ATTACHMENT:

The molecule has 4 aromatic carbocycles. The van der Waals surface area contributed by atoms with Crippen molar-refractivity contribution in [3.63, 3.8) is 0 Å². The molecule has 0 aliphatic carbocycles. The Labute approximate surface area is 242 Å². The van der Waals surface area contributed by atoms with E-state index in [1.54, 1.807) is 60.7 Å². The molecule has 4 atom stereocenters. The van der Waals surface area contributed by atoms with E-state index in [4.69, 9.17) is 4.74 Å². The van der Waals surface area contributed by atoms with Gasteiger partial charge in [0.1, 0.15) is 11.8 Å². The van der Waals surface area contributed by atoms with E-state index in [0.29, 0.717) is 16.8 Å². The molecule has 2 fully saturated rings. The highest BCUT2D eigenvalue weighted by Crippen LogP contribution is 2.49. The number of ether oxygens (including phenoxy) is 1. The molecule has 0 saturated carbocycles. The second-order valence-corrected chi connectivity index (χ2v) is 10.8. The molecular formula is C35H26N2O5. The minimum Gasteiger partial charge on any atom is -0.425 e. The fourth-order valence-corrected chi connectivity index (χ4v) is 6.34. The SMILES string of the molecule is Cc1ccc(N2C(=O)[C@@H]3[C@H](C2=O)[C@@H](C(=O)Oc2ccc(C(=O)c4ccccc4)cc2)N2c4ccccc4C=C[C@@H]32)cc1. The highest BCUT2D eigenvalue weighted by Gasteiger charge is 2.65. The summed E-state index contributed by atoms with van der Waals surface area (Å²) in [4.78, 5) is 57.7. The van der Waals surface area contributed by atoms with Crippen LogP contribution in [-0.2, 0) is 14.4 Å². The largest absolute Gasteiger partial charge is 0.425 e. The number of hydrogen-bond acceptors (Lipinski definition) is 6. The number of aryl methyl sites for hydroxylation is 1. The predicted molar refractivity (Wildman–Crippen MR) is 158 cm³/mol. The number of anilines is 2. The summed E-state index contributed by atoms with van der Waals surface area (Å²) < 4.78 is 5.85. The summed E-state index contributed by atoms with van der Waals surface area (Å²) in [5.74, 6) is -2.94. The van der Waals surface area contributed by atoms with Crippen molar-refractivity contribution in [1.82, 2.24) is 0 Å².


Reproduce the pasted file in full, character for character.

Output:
The molecule has 4 aromatic carbocycles. The van der Waals surface area contributed by atoms with Crippen molar-refractivity contribution in [3.63, 3.8) is 0 Å². The molecule has 0 aliphatic carbocycles. The Labute approximate surface area is 242 Å². The van der Waals surface area contributed by atoms with E-state index in [1.54, 1.807) is 60.7 Å². The molecule has 4 atom stereocenters. The van der Waals surface area contributed by atoms with E-state index in [4.69, 9.17) is 4.74 Å². The van der Waals surface area contributed by atoms with Gasteiger partial charge in [0.1, 0.15) is 11.8 Å². The van der Waals surface area contributed by atoms with E-state index in [0.29, 0.717) is 16.8 Å². The molecule has 2 fully saturated rings. The highest BCUT2D eigenvalue weighted by Crippen LogP contribution is 2.49. The number of ether oxygens (including phenoxy) is 1. The molecule has 0 saturated carbocycles. The second-order valence-corrected chi connectivity index (χ2v) is 10.8. The molecular formula is C35H26N2O5. The minimum Gasteiger partial charge on any atom is -0.425 e. The fourth-order valence-corrected chi connectivity index (χ4v) is 6.34. The SMILES string of the molecule is Cc1ccc(N2C(=O)[C@@H]3[C@H](C2=O)[C@@H](C(=O)Oc2ccc(C(=O)c4ccccc4)cc2)N2c4ccccc4C=C[C@@H]32)cc1. The highest BCUT2D eigenvalue weighted by Gasteiger charge is 2.65. The summed E-state index contributed by atoms with van der Waals surface area (Å²) in [4.78, 5) is 57.7. The van der Waals surface area contributed by atoms with Crippen LogP contribution in [-0.2, 0) is 14.4 Å². The largest absolute Gasteiger partial charge is 0.425 e. The number of hydrogen-bond acceptors (Lipinski definition) is 6. The number of aryl methyl sites for hydroxylation is 1. The predicted molar refractivity (Wildman–Crippen MR) is 158 cm³/mol. The number of anilines is 2. The summed E-state index contributed by atoms with van der Waals surface area (Å²) < 4.78 is 5.85. The summed E-state index contributed by atoms with van der Waals surface area (Å²) in [5.74, 6) is -2.94. The van der Waals surface area contributed by atoms with Crippen molar-refractivity contribution in [1.82, 2.24) is 0 Å².